Driving to a dead end?
For a city that prides itself as the financial capital of the country, the crush of vehicles zipping around Mumbai's roads could be seen as a sign of prosperity.Updated: Mar 09, 2010, 01:19 IST
For a city that prides itself as the financial capital of the country, the crush of vehicles zipping around Mumbai's roads could be seen as a sign of prosperity.
Then again — given that the city's vehicle population rose from 1.52 lakh in 1971 to 17.15 lakh in 2009, and we're adding an average of 1.03 lakh vehicles every year, all of it into a road system that hasn't kept pace —it starts to look less like prosperity and more like a massive problem. The increased number of vehicles gave the city the freedom of mobility, but it also exposed our inability to keep all that metal moving smoothly.
In the last 58 years, Mumbai's road length increased by 250 per cent to 1,930 km, compared to the 3,700 per cent rise in its vehicle population, which now stands at 17 lakh, says a transport study by the Mumbai Metropolitan Region Development Authority.
The study says the number of vehicles in the Mumbai metropolitan region is expected to reach a phenomenal 75 lakh by 2024 — that becomes alarming given the fact that many citizens from MMR use their vehicles daily to come to Mumbai for work.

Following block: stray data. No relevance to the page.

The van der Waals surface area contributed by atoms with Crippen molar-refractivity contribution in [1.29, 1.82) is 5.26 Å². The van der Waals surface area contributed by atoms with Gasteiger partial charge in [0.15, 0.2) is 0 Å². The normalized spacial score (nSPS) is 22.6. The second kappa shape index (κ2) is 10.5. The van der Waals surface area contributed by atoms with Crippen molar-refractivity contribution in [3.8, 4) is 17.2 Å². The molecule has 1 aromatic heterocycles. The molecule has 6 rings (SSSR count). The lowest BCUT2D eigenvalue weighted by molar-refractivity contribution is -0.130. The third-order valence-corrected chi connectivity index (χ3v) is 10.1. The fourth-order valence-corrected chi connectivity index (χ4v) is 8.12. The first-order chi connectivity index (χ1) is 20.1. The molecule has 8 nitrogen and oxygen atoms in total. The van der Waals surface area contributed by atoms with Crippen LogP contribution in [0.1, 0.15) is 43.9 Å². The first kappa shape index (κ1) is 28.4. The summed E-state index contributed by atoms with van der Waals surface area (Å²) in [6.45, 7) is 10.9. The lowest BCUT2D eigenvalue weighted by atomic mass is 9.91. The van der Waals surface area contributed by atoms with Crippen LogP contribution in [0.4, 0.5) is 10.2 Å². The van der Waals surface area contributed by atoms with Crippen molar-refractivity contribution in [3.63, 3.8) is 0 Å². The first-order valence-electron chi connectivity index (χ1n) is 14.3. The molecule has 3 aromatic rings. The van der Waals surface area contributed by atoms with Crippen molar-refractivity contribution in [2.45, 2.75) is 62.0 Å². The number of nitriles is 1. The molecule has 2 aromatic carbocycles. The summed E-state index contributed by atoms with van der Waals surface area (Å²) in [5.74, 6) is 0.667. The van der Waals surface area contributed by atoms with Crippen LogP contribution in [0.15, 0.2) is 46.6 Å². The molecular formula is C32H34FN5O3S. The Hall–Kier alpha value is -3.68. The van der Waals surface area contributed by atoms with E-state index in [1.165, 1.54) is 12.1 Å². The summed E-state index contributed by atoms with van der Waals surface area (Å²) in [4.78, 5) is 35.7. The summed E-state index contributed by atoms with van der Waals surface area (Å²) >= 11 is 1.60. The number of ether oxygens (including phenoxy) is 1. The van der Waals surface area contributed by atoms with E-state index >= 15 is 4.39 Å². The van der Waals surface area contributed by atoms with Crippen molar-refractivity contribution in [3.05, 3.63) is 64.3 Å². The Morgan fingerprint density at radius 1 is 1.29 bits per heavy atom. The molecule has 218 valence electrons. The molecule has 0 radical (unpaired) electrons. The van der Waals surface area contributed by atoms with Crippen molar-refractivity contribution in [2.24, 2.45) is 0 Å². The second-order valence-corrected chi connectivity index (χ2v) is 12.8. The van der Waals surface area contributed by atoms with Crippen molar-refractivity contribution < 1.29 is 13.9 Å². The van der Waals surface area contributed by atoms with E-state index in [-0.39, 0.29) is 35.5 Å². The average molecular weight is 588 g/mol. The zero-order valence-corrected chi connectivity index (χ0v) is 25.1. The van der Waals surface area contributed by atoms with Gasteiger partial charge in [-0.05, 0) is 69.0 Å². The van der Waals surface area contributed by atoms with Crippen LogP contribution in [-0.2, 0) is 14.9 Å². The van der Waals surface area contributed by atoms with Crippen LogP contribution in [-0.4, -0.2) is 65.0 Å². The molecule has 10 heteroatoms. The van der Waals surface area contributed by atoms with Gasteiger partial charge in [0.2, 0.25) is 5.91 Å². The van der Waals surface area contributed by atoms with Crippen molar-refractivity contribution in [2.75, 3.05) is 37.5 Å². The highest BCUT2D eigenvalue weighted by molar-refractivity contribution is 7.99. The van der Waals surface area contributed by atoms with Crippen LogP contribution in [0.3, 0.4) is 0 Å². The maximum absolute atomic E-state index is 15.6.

That number may be far less then that seen in cities like New York or Beijing, which have a vehicle population of five million and two million respectively, but the speed at which Mumbai's vehicles have grown is considered dangerous.
According to information from the State Transport Commission, in the last five years, Mumbai has seen the addition of nearly 66,767 two-wheelers and 29,263 four-wheelers every year. Traffic experts have red flagged the lack of control over vehicle growth and almost stagnant infrastructure development.
“A 10 per cent increase in car population increases parking woes by 25 per cent and traffic congestion by around 20 per cent. We need to introduce ideas that will put a premium on using vehicles in Mumbai,” transport expert Ashok Datar said.
Among the suggested solutions are the much discussed Bus Rapid Transport System, and an increase in parking charges for vehicles. “The need of the hour is sustainable public transport consisting of fuel-efficient and space-saving alternatives,” transport consultant Bina Balkrishnan said.